Bookshops, stores and the challenge of change



A few weeks ago, a meeting was held at the Foyles bookshop in Charing Cross Road in London, one of the most famous and established bookshops in the city. The meeting attracted little attention, but I believe it is worth consideration. Various people in the trade discussed an issue of very real concern: the future of bookshops faced with the inexorable progress of the e-book. There are now more people than ever who prefer the e-book over the printed page, due to its practicality and convenience, or who buy printed books online rather than in store.

This issue interests me because it affects not only bookshops but also traditional sales channels which, in one way or another, have to come to terms with the development of online business. Basically, how can a business model that uses the physical store as the main way of attracting customers survive?

I believe the answer can only be for the shop to evolve further, to become something other than just a place where you buy or sell things. It has to evolve to offer a service based on a more specialist knowledge of the customer, as well as a shopping experience that involves the consumer on both an aesthetic and an emotional level. This idea is also at the centre of the project for re-launching the Playlife brand which, not by chance, is based on the definition of a new concept store.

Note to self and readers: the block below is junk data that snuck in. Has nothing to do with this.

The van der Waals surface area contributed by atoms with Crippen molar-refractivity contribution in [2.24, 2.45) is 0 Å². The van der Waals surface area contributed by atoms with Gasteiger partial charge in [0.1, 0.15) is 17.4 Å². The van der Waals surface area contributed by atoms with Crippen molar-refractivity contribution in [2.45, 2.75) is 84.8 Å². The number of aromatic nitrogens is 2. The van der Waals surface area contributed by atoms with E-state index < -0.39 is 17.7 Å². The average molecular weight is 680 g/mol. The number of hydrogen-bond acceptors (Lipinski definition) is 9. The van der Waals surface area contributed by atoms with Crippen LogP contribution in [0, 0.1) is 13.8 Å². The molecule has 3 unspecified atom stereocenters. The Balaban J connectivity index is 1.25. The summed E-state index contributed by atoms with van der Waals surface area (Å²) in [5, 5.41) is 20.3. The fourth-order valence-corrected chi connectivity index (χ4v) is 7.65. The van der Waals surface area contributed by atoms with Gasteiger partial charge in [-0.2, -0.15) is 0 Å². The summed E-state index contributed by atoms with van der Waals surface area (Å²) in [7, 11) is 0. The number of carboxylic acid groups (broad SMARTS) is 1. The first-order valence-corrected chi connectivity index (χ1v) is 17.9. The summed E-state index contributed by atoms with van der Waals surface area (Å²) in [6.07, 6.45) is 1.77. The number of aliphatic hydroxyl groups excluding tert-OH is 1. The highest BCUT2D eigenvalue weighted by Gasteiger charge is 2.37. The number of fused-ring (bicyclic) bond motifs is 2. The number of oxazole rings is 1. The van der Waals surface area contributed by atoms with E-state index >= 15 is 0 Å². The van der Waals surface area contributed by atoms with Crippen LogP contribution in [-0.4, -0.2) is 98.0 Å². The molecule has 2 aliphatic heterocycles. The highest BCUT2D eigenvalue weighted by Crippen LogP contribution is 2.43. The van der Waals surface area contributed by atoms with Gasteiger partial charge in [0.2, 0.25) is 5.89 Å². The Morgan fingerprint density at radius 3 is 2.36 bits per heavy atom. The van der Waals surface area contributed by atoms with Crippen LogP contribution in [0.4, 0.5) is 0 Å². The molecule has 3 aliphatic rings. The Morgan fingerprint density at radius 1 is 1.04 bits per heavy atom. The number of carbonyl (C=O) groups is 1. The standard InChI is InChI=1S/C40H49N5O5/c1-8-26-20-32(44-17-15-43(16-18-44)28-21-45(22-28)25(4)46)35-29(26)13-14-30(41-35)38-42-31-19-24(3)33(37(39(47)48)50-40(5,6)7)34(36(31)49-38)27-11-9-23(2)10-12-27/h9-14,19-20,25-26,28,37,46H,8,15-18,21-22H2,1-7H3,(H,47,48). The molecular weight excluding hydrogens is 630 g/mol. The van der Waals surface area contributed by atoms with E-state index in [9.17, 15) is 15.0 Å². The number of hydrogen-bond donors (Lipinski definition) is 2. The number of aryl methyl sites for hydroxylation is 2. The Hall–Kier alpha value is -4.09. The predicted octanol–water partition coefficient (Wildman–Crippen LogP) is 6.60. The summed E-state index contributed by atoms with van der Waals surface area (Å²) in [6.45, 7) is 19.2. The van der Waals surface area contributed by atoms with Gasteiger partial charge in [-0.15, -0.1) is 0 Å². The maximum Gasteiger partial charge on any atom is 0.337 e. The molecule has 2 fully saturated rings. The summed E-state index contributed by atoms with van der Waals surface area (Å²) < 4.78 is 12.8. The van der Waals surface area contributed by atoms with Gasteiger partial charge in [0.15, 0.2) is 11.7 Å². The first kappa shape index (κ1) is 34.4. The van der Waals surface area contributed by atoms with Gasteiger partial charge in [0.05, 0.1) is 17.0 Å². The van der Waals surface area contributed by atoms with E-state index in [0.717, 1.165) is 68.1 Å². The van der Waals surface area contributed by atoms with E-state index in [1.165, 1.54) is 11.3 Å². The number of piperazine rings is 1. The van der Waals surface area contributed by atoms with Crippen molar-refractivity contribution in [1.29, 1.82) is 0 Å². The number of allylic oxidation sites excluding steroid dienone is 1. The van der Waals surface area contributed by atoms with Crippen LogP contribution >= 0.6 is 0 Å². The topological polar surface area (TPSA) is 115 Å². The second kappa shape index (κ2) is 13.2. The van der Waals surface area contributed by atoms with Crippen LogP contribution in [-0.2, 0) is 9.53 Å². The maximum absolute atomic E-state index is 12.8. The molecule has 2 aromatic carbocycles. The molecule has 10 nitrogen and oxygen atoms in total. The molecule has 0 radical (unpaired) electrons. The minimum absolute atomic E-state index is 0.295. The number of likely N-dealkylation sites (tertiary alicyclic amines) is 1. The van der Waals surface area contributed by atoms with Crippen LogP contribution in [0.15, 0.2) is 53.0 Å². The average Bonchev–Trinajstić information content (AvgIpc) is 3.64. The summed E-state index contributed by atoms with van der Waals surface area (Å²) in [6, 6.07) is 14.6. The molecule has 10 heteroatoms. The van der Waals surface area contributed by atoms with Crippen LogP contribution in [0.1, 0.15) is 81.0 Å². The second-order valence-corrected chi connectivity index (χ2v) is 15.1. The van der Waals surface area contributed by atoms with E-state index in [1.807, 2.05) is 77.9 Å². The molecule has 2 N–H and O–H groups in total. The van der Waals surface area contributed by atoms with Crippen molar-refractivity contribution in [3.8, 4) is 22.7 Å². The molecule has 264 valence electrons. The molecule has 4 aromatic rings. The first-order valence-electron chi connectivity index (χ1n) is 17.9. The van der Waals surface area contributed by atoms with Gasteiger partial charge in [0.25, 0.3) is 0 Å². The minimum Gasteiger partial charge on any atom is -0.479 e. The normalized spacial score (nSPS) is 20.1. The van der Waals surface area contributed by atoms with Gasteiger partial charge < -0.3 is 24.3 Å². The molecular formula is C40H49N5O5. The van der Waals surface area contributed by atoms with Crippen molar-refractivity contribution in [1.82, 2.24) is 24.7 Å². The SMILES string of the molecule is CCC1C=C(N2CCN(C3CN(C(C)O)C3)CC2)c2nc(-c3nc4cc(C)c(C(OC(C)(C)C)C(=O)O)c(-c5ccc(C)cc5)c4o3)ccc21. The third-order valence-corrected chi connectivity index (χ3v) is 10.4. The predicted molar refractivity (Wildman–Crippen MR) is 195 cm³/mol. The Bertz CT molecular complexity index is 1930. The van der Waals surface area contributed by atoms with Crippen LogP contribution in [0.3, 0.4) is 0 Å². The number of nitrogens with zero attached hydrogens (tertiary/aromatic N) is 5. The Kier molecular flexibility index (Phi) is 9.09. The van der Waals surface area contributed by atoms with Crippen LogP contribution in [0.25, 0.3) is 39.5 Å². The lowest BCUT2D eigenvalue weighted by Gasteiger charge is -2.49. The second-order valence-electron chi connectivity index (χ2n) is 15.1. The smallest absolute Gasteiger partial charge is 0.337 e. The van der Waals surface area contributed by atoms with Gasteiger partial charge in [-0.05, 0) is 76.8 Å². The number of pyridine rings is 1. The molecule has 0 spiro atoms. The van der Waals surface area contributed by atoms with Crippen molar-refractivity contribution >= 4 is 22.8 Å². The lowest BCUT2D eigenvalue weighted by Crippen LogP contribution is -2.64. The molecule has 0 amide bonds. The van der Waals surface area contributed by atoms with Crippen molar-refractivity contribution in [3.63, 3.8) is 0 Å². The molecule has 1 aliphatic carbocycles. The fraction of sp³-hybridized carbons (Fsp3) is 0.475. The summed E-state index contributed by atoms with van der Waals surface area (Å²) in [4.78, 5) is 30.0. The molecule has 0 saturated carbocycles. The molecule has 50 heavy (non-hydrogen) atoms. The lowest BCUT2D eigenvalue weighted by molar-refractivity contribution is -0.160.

To return to bookshops, I believe their dilemma is more universal than it might seem: the market of publishing is certainly among the most exposed, but the evolution of methods of consumption is probably destined to affect many other sectors. Stores – from bookshops to boutiques – will increasingly become places where consumers can go back to being considered individuals, people.